When I first came across the term GONGO, or “government-organized non-governmental organization”, I was perplexed by the rather oxymoronic combination of the term. Isn’t a non-governmental organization supposed to be non-governmental? How are they different from typical NGOs?
What exactly is a GONGO?
When I first came across the term GONGO, or “government-organized non-governmental organization”, I was perplexed by the rather oxymoronic combination of the term. Isn’t a non-governmental organization supposed to be non-governmental? How are they different from typical NGOs? And since GONGOs are effectively an extension of the government body, what is their role in the civil society?
First, let’s look at the definitions. Theoretically, GONGOs are typically established, funded, staffed, and governed by the government, hence the “GO”-of GONGO. NGOs, as a contrast, tend to be established independently and are less reliant on government funding. They hire their own staff and are independently run and managed. But when it comes to GONGOs, the distinction between the two becomes blurred. In today’s world, with ever more complex social challenges, collaboration across sectors is important and necessary. This trend also blurs the line between government, and the private and social sectors.
GONGOs are generally created by governments to carry out a certain social or political agenda and have been established across a range of government types. They can play a useful role in society. In Germany, for instance, the government promotes and sponsors citizens’ initiatives and counter-mobilizations against far-right extremist groups under initiatives labeled as “Kampf gegen Rechts” (Fight the Right). These initiatives help to strengthen democracy and the people’s voice.
In Asia, many GONGOs stay away from politics and play more of a social delivery role. GONGOs can be like other NGOs as social service providers, and there are ample examples of that in China. China Youth Development Foundation, which is known for its education programs for rural youth, such as Project Hope, is a case in point. That said, the situation can become a bit tricky when GONGOs dominate the third sector. Because of GONGOs’ principal-agent relationship with the government, GONGOs are more likely to work aligned with government agendas and less likely to be critical of government policies—at least not explicitly.
While there are positive aspects of close alignment with government, GONGOs can also diminish an independent voice as well as solutions that may adhere less closely with government guidelines.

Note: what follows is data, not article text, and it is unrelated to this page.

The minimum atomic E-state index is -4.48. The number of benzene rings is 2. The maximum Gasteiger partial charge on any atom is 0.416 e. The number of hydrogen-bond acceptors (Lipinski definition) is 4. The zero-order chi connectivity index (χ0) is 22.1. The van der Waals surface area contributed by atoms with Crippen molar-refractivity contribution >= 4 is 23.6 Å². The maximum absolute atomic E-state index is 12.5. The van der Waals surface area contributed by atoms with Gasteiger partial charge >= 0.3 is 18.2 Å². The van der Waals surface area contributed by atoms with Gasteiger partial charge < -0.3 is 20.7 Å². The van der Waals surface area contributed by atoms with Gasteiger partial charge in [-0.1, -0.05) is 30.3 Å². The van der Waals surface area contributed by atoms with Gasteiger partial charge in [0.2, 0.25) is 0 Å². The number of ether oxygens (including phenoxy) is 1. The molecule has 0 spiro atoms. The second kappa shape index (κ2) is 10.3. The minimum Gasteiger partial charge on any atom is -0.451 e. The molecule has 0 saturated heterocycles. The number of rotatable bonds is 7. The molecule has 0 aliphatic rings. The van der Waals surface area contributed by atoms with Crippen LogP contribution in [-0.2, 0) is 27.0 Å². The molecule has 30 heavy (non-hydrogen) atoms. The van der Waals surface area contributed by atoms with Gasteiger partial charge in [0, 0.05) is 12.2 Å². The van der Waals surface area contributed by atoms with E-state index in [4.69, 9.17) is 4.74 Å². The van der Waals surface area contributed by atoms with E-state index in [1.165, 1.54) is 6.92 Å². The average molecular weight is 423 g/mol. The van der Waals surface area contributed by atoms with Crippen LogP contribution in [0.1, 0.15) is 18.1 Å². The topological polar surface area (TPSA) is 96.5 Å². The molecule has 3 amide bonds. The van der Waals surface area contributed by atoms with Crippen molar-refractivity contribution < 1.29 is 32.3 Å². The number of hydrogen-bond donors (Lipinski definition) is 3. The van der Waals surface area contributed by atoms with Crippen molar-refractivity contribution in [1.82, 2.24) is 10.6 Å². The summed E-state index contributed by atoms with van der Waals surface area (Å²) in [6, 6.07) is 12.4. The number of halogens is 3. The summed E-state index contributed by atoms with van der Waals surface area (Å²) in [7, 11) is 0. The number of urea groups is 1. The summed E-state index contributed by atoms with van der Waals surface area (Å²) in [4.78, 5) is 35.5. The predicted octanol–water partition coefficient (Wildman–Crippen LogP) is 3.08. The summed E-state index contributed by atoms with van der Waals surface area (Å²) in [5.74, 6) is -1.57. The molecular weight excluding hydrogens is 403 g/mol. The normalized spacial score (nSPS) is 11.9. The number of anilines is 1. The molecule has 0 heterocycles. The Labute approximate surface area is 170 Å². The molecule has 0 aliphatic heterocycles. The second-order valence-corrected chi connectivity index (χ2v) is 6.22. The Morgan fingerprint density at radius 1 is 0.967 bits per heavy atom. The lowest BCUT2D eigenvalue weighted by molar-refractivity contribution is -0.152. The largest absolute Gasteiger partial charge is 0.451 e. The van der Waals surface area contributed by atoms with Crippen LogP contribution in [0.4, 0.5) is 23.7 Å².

In China, nonprofits intend to carry out charitable activities that fall under the remit of the Charity Law. Certification as charities can be applied if they have a mission of carrying out charitable activities and aim to work on certain permitted areas of social issues. These include poverty alleviation and assistance; care of elders, orphans and the ill, and assistance for the disabled; natural and emergency disaster relief, public health incidents, and other emergencies; promotion of education, science, culture, health, and sports; prevention of environmental risks, and protection and improvement of the environment; and other public interest activities permitted by the law.
It is also worthy to note that China is the biggest procurer of social services from social delivery organizations (SDOs) in Asia. According to the Doing Good Index 2020, 63% of SDOs receive government contracts in China, compared to the Asian average of 26%. For NGOs, while sustained government funding ensures alignment with government priorities and a sustainable income stream, it also means they essentially become de-facto GONGOs. This is something that could have important implications for the development of the third sector, and the wider civil society in China.
 Merkel, W. (n.d.). Political regimes and state‐sponsored contentious politics: What’s new? Projects at Harvard. https://projects.iq.harvard.edu/files/mobilized_contention/files/wmerkel_gongos_2.pdf
 Ministry of Justice, the People’s Republic of China. (2020, Feb. 14). 中华人民共和国慈善法. [Charity Law of the People’s Republic of China]. http://www.moj.gov.cn/subject/content/2020-02/14/1449_3241663.html
 In the Doing Good Index, we use “social delivery organization” (SDO) to refer to organizations that deliver a product or service to address societal needs. We refrain from using the term “nonprofits” because many organizations nowadays include a for-profit or social enterprise arm, and that many of them in Asia are affiliated with the government. For more detail, please refer to page 6 of the Doing Good Index 2020.
 Centre for Asian Philanthropy and Society (CAPS). (2020). Doing Good Index 2020 – profiling Asia’s social sector: the path forward. https://caps.org/our-research/doing-good-index-2020/